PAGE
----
The Tyranny of Money
For much of the Medieval era money was hardly used by most people. Serfs owed their lords service and the products of their hand. They would work for their liege for a set number of days a year, they would give him grain, or animals, or clothes they had spun, or some other product of their labor and the land. In exchange they had the right to work a piece of land and to live on it.
As time went by, nobles would prefer money, and would try to have their tenants and serfs pay them in coin, but this was resisted, and often violently. Allowing people to pay in kind, not coin, was considered generous, and often bought peace.
Given a choice to pay your taxes by working for the government for a few weeks, how many people would take it? What if you could do the same for the utility company: 2 days work a month for electricity and water? Cable?
We think of serfdom as horrible, and in many ways it was: but wouldn’t it be nice to have the right to just pay in labor sometimes, and forget the cash? Certainly in those times when jobs have been scarce, millions would take such a deal.
The point here is that distributing goods and services through paid labor wasn’t the way things were done in many societies. Indeed, though hunter-gatherers certainly had trade, if they wanted to eat they went out and gathered some food, or hunted. If they wanted clothes, they made them themselves.
But money is more than a way of distributing goods, it is a way of ordering our behaviour.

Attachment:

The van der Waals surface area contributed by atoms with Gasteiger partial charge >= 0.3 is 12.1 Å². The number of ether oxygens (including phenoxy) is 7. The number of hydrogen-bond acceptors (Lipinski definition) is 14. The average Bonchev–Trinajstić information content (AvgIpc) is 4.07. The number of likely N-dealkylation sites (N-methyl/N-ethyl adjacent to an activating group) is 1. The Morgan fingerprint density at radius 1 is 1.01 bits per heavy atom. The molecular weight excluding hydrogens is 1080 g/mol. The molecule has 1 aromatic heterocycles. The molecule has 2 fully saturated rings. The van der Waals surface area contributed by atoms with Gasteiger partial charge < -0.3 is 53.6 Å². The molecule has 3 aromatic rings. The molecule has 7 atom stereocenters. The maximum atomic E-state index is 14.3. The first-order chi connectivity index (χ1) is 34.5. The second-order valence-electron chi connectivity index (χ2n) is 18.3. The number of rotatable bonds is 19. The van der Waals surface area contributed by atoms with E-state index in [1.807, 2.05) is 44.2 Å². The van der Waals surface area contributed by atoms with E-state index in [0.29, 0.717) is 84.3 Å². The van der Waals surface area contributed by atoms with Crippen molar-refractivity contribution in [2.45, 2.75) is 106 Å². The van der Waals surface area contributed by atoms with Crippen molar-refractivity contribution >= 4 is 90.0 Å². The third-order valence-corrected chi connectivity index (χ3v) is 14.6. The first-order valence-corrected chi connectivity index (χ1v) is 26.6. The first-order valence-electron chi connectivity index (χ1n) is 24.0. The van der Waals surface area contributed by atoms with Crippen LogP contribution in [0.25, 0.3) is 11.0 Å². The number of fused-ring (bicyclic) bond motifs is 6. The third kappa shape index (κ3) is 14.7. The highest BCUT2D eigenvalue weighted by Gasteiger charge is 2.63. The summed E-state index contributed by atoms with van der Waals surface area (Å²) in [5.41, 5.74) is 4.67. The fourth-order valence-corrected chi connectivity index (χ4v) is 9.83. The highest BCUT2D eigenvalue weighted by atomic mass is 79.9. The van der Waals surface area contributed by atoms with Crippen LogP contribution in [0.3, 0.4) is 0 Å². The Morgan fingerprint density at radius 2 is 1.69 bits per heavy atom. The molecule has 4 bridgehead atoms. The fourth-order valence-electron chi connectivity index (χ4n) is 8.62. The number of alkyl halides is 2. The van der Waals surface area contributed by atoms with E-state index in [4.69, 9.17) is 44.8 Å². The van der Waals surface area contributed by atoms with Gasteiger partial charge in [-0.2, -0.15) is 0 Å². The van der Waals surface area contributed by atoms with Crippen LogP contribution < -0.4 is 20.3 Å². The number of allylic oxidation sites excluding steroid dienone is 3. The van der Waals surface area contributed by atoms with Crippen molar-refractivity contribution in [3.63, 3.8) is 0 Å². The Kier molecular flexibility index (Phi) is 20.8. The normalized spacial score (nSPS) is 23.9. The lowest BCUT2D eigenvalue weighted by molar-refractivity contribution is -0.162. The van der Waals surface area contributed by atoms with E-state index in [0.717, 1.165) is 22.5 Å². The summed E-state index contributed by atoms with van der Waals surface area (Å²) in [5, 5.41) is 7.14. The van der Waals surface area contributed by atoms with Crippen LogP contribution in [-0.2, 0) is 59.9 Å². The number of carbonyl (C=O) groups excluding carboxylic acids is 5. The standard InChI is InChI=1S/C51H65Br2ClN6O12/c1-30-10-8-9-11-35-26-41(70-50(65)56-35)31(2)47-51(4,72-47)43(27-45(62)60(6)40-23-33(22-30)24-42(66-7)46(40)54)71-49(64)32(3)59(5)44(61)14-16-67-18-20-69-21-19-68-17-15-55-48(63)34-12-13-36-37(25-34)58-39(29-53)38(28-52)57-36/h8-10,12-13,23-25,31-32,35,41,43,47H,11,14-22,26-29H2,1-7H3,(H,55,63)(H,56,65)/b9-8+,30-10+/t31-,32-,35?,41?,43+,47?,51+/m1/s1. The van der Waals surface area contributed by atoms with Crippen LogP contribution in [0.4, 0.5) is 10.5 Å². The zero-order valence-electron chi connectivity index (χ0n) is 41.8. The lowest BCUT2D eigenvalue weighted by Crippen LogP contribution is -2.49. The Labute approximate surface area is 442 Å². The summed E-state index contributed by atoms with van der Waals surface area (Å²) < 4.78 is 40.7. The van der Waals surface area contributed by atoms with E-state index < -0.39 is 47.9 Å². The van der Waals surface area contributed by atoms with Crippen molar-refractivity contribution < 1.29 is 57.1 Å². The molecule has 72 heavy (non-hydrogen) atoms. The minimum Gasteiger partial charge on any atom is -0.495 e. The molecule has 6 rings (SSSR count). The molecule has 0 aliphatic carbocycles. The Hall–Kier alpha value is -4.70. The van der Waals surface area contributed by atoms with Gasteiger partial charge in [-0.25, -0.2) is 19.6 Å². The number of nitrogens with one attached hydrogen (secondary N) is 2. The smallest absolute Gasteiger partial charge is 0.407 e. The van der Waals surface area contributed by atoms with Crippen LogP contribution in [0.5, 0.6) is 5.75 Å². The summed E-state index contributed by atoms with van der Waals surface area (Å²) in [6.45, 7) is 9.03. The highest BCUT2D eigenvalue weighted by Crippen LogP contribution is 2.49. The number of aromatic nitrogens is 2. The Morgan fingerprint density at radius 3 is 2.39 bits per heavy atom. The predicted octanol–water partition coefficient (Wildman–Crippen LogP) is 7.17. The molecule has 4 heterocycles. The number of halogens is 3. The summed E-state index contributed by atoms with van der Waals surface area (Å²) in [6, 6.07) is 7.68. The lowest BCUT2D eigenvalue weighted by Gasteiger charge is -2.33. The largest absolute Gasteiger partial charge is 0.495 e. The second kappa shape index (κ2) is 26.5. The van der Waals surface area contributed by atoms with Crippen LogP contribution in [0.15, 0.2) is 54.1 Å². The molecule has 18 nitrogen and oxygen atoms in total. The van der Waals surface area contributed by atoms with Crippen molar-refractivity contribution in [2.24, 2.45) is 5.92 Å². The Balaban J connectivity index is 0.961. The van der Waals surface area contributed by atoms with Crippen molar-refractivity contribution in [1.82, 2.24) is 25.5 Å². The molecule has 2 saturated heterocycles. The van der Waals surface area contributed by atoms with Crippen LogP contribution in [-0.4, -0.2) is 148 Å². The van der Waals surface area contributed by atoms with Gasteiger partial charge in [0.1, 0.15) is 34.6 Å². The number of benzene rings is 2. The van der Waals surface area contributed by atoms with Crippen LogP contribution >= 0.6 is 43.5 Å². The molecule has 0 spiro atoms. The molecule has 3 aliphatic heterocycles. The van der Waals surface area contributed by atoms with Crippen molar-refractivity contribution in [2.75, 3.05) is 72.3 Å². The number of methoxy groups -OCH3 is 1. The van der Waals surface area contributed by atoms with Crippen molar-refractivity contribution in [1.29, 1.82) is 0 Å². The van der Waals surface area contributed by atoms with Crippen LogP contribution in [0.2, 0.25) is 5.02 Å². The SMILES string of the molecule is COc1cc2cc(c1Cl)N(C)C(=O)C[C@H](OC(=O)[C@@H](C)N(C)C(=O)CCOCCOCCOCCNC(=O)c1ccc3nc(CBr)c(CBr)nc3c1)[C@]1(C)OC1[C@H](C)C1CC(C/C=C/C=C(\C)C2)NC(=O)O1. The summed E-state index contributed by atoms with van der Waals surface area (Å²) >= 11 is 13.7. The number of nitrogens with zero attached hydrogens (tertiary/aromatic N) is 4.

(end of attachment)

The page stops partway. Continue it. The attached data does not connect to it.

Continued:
Those people who have more money tell those of us without money how we will spend our days. With modern technology they keep us on a leash even at home, through texts and emails and cellphones. We spend more time working for someone else than any other activity save sleep.
The simplest way to think of money is as permission. Money allows whoever has it to determine how other people spend their time. This can be directly, by hiring them, or it can be indirectly, by buying the proceeds of their labor, which economists call demand. (If you want something, and you don’t have the money to buy it, you are not demand.)
Money lets you do what you want: start a library, start a company manufacturing electric cars, start a think tank; fly by private jet. Money is freedom for those who have it, and servitude for those who need it.
This is the theoretical power of the consumer: moving in large groups, ordinary people can effect large shifts in demand, and thus have power. This can be a great power, but in the modern world it is rarely used effectively because most of what you need you must buy from a small group of firms who offer essentially the same goods or services. There is little difference between health insurers, less difference between telecom companies; there is usually only one newspaper per major city; the supermarkets all offer the same food at about the same prices; credit card companies all offer about the same rates to the same people, and so on.
When the prices are about the same, the product is about the same, and the services are about the same, consumer power fades. You may buy your internet from company A or company B, but public broadband or open Wifi networks aren’t available. You may buy health insurance from company A or B, but in America universal health care isn’t available. And you can elect party A, or party B, but they will both institute neoliberal policies.